Communication, stakeholder expectations and project estimation
Effective communication between project stakeholders is always difficult and as my article ‘Communication and project stakeholders‘ highlighted, misunderstanding and confusion are easily created. The key to effective communication is clarity created through simplicity.
Albert Einstein once said: “If you can’t explain it simply, you don’t understand it well enough.” This is particularly true when trying to communicate project objectives.
One of the keys to project success is managing stakeholder expectations. Since expectations are based on what they understood we said, not what we meant, failing to communicate our meaning clearly is a major risk, particularly if misunderstandings by senior stakeholders lead to unrealistic expectations are that unlikely to be fulfilled! Remember, when your project fails to live up to these unrealistic expectations it is you who will be seen to fail.
These problems are compounded by project management jargon; technical industry jargon and language differences. Within the project community we have a range of terms that are unique and specific in meaning: critical activity, time now, EV, etc. People in the general business community frequently use the same words in similar context but apply completely different meanings. We say something; they attribute their different meaning and ‘know’ they have understood exactly what we’ve said—but the understanding is not what we meant!
These considerations are particularly important when preparing time and cost estimates. Great care needs to be taken to avoid providing information in a form that creates impossible expectations.
We all know it is impossible to predict the future, if we could predict future outcomes precisely, casinos and bookmakers would all be bankrupt in a very short timeframe. We also know our carefully prepared estimates about future cost and time outcomes are approximately correct, but the inevitable small estimating errors will lead to a range of probable outcomes.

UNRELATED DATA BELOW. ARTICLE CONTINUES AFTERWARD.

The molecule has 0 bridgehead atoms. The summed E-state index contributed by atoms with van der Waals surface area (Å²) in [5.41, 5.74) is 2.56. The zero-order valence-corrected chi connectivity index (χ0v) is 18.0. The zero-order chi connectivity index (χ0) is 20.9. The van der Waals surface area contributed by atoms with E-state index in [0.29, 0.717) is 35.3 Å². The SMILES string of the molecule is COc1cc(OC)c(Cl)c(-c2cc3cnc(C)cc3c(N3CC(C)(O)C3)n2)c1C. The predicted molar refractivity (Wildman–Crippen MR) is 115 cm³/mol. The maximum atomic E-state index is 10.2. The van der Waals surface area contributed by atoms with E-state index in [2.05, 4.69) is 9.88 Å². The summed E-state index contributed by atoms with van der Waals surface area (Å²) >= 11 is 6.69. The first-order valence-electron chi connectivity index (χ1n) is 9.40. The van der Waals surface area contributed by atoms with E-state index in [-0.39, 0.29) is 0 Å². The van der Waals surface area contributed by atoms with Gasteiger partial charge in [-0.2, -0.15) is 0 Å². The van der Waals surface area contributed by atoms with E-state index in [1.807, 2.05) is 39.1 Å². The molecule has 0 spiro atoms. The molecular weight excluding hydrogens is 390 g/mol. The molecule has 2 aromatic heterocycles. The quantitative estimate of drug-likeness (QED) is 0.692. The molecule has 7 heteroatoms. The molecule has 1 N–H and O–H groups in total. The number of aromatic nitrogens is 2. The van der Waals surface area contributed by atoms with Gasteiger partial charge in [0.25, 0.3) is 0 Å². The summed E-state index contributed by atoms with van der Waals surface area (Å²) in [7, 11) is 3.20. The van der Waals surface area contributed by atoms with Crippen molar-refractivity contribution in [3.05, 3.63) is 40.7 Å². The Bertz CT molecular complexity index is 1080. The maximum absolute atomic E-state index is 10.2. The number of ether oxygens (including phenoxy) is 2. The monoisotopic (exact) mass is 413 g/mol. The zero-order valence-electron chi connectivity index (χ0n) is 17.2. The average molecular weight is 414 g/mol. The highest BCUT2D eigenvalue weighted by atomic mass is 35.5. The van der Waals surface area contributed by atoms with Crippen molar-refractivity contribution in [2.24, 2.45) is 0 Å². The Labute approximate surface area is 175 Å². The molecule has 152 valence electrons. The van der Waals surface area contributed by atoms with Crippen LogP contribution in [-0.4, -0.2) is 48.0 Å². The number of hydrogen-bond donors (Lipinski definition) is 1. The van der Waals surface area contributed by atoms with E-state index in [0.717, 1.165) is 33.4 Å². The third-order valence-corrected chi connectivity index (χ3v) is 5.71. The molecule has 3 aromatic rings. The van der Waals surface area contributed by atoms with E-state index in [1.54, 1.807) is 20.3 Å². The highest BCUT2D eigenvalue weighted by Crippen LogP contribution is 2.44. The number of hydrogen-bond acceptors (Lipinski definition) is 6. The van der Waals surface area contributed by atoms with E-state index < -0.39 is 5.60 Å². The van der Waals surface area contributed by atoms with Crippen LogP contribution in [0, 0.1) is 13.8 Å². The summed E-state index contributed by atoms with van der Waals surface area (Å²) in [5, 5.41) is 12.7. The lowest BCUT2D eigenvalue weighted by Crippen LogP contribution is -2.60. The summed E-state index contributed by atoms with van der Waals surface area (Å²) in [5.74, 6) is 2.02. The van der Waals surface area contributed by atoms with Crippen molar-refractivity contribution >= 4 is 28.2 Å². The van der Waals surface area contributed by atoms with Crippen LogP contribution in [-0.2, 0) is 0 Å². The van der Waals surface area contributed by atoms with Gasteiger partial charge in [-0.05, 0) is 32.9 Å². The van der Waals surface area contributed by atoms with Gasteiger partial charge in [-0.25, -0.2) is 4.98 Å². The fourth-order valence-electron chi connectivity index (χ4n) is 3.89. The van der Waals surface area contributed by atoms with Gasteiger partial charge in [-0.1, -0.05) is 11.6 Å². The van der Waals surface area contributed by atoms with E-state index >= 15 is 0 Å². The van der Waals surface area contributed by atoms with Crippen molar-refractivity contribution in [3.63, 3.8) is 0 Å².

The myth of the accurate estimate
Unfortunately despite knowing this, far too many project managers seem willing to create schedules that state implicitly that a task will be completed at 3:30pm on a Tuesday afternoon in four months time or the total cost of their project will be $10,988,547.55. These pseudo accurate estimates based on detailed calculations are no more valid than estimates made in more general terms, but can easily create false expectations.
The figure of $10,988,547.55 is no more valid than an estimate stated in more realistic terms such as $11 million with a probable range of +10% and -5%. Achieving a detailed estimate for a $10 million plus project to within a range of -5% to +10% indicates a very careful estimating process in a stable, well understood environment; you have done a good job!
What is different is the precisely wrong number calculated to the nearest cent will raise the expectations of a range of stakeholders as to degree of accuracy that can be achieved in an estimate, leading to ‘perceived failure’ when the stakeholder’s unrealistic expectations are not realised. It only takes a cost increase of $2,000 (an estimating error of 0.02%) for the project to ‘fail’ because the costs have ‘blown out’ to more than $11 million.
Effective communication requires the project manager to look at the data generated by their spreadsheets and scheduling tools and then apply common sense to the way the information is formatted before forwarding to stakeholders. Unnecessary detail and pseudo accuracy should be removed and replaced with useful information framed in realistic terms for effective communication. There is a significant difference between simplistic and elegant simplicity; skilled communicators aim for easily understood elegance.
From this base communication theory requires feedback and testing for understanding; wherever possible closing the feedback loop is the key to effective communication. However in many situations this is simply not possible, particularly with senior stakeholders, therefore the structure of the information communicated needs to carry all of your messages’ nuances.
By thinking carefully about how you structure the information contained in your communications, you increase the likelihood of creating reasonable expectations and as a consequence, the chances of your project succeeding are enhanced.
So next time your scheduling tool or Excel spreadsheet generates a precisely inaccurate estimate to several decimal places, take a moment to think about the data, the innate range errors built into the estimates and then frame the information realistically. You will be doing everyone a favour, particularly yourself.